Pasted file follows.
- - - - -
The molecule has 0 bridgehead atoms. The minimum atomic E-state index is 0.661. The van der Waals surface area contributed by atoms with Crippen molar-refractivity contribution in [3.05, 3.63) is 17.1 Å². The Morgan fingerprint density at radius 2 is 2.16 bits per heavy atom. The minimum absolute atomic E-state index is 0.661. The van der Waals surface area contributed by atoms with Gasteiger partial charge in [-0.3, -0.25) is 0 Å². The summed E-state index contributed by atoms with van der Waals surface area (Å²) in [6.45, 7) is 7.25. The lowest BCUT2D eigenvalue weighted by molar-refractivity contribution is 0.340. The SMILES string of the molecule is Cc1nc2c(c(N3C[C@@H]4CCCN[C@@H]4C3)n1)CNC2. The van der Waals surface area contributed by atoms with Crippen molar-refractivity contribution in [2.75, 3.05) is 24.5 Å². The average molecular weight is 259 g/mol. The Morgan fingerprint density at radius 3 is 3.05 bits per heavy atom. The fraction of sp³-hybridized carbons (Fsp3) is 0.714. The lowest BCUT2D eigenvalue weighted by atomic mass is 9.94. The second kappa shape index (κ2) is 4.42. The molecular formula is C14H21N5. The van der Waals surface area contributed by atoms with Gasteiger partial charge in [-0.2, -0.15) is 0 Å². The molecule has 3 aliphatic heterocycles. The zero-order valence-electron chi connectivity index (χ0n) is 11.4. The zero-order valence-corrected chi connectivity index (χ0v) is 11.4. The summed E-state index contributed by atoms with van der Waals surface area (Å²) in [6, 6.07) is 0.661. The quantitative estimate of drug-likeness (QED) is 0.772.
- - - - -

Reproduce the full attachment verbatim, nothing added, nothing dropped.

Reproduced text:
The molecule has 0 bridgehead atoms. The minimum atomic E-state index is 0.661. The van der Waals surface area contributed by atoms with Crippen molar-refractivity contribution in [3.05, 3.63) is 17.1 Å². The Morgan fingerprint density at radius 2 is 2.16 bits per heavy atom. The minimum absolute atomic E-state index is 0.661. The van der Waals surface area contributed by atoms with Gasteiger partial charge in [-0.3, -0.25) is 0 Å². The summed E-state index contributed by atoms with van der Waals surface area (Å²) in [6.45, 7) is 7.25. The lowest BCUT2D eigenvalue weighted by molar-refractivity contribution is 0.340. The SMILES string of the molecule is Cc1nc2c(c(N3C[C@@H]4CCCN[C@@H]4C3)n1)CNC2. The van der Waals surface area contributed by atoms with Crippen molar-refractivity contribution in [2.75, 3.05) is 24.5 Å². The average molecular weight is 259 g/mol. The Morgan fingerprint density at radius 3 is 3.05 bits per heavy atom. The fraction of sp³-hybridized carbons (Fsp3) is 0.714. The lowest BCUT2D eigenvalue weighted by atomic mass is 9.94. The second kappa shape index (κ2) is 4.42. The molecular formula is C14H21N5. The van der Waals surface area contributed by atoms with Gasteiger partial charge in [-0.2, -0.15) is 0 Å². The molecule has 3 aliphatic heterocycles. The zero-order valence-electron chi connectivity index (χ0n) is 11.4. The zero-order valence-corrected chi connectivity index (χ0v) is 11.4. The summed E-state index contributed by atoms with van der Waals surface area (Å²) in [6, 6.07) is 0.661. The quantitative estimate of drug-likeness (QED) is 0.772.